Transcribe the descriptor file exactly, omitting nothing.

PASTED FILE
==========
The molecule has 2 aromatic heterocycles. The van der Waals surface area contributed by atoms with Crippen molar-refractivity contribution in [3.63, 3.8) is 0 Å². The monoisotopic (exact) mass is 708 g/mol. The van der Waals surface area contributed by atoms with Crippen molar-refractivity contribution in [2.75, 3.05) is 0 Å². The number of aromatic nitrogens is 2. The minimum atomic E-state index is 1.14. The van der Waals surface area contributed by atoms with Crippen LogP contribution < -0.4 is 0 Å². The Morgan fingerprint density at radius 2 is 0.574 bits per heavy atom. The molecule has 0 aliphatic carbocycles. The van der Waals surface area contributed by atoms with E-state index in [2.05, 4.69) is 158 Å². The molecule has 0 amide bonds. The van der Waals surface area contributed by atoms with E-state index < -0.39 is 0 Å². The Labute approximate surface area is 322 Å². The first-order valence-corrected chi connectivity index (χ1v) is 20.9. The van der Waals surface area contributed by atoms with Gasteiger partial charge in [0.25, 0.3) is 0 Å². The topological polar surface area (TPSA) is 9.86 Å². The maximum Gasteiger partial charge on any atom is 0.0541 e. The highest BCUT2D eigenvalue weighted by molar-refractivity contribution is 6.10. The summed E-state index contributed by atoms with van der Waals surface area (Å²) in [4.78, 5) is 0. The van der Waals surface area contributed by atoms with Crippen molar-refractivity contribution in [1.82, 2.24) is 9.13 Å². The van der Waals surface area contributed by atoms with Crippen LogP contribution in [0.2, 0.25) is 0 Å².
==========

The molecule has 2 aromatic heterocycles. The van der Waals surface area contributed by atoms with Crippen molar-refractivity contribution in [3.63, 3.8) is 0 Å². The monoisotopic (exact) mass is 708 g/mol. The van der Waals surface area contributed by atoms with Crippen molar-refractivity contribution in [2.75, 3.05) is 0 Å². The number of aromatic nitrogens is 2. The minimum atomic E-state index is 1.14. The van der Waals surface area contributed by atoms with Crippen LogP contribution < -0.4 is 0 Å². The Morgan fingerprint density at radius 2 is 0.574 bits per heavy atom. The molecule has 0 aliphatic carbocycles. The van der Waals surface area contributed by atoms with E-state index in [2.05, 4.69) is 158 Å². The molecule has 0 amide bonds. The van der Waals surface area contributed by atoms with E-state index < -0.39 is 0 Å². The Labute approximate surface area is 322 Å². The first-order valence-corrected chi connectivity index (χ1v) is 20.9. The van der Waals surface area contributed by atoms with Gasteiger partial charge in [0.25, 0.3) is 0 Å². The topological polar surface area (TPSA) is 9.86 Å². The maximum Gasteiger partial charge on any atom is 0.0541 e. The highest BCUT2D eigenvalue weighted by molar-refractivity contribution is 6.10. The summed E-state index contributed by atoms with van der Waals surface area (Å²) in [4.78, 5) is 0. The van der Waals surface area contributed by atoms with Crippen molar-refractivity contribution in [1.82, 2.24) is 9.13 Å². The van der Waals surface area contributed by atoms with Crippen LogP contribution in [0.2, 0.25) is 0 Å².